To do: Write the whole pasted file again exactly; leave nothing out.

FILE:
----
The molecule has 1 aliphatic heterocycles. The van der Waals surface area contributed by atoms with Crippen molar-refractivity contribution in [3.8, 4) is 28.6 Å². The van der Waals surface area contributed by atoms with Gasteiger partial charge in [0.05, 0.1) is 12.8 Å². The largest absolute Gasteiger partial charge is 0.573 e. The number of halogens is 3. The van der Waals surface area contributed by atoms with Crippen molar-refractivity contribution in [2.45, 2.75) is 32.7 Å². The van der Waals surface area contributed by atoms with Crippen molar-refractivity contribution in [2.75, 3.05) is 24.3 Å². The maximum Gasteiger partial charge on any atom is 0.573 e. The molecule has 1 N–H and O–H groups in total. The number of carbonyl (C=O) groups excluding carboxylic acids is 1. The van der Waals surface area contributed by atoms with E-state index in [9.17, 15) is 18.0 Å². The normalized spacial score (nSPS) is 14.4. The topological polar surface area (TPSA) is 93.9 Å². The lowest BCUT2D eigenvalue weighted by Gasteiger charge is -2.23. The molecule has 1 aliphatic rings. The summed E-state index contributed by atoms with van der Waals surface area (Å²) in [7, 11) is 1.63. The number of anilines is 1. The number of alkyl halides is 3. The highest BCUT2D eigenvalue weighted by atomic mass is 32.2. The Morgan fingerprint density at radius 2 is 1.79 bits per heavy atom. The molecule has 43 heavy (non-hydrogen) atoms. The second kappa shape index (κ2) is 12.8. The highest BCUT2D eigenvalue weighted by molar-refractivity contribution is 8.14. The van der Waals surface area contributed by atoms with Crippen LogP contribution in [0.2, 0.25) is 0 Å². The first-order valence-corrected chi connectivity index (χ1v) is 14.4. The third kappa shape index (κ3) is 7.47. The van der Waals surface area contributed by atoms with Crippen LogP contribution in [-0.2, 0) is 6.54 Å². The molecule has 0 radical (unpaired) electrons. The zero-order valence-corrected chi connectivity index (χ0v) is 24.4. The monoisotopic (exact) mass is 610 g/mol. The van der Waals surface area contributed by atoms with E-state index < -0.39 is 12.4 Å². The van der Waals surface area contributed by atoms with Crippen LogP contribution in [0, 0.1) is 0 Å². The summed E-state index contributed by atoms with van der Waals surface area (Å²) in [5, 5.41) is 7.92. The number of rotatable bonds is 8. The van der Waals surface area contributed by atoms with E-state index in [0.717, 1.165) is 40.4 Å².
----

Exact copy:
The molecule has 1 aliphatic heterocycles. The van der Waals surface area contributed by atoms with Crippen molar-refractivity contribution in [3.8, 4) is 28.6 Å². The van der Waals surface area contributed by atoms with Gasteiger partial charge in [0.05, 0.1) is 12.8 Å². The largest absolute Gasteiger partial charge is 0.573 e. The number of halogens is 3. The van der Waals surface area contributed by atoms with Crippen molar-refractivity contribution in [2.45, 2.75) is 32.7 Å². The van der Waals surface area contributed by atoms with Crippen molar-refractivity contribution in [2.75, 3.05) is 24.3 Å². The maximum Gasteiger partial charge on any atom is 0.573 e. The molecule has 1 N–H and O–H groups in total. The number of carbonyl (C=O) groups excluding carboxylic acids is 1. The van der Waals surface area contributed by atoms with E-state index in [9.17, 15) is 18.0 Å². The normalized spacial score (nSPS) is 14.4. The topological polar surface area (TPSA) is 93.9 Å². The lowest BCUT2D eigenvalue weighted by Gasteiger charge is -2.23. The molecule has 1 aliphatic rings. The summed E-state index contributed by atoms with van der Waals surface area (Å²) in [7, 11) is 1.63. The number of anilines is 1. The number of alkyl halides is 3. The highest BCUT2D eigenvalue weighted by atomic mass is 32.2. The Morgan fingerprint density at radius 2 is 1.79 bits per heavy atom. The molecule has 43 heavy (non-hydrogen) atoms. The second kappa shape index (κ2) is 12.8. The highest BCUT2D eigenvalue weighted by molar-refractivity contribution is 8.14. The van der Waals surface area contributed by atoms with Crippen LogP contribution in [0.2, 0.25) is 0 Å². The first-order valence-corrected chi connectivity index (χ1v) is 14.4. The third kappa shape index (κ3) is 7.47. The van der Waals surface area contributed by atoms with Crippen LogP contribution in [-0.2, 0) is 6.54 Å². The molecule has 0 radical (unpaired) electrons. The zero-order valence-corrected chi connectivity index (χ0v) is 24.4. The monoisotopic (exact) mass is 610 g/mol. The van der Waals surface area contributed by atoms with E-state index < -0.39 is 12.4 Å². The van der Waals surface area contributed by atoms with Crippen LogP contribution in [0, 0.1) is 0 Å². The summed E-state index contributed by atoms with van der Waals surface area (Å²) in [5, 5.41) is 7.92. The number of rotatable bonds is 8. The van der Waals surface area contributed by atoms with E-state index in [0.717, 1.165) is 40.4 Å².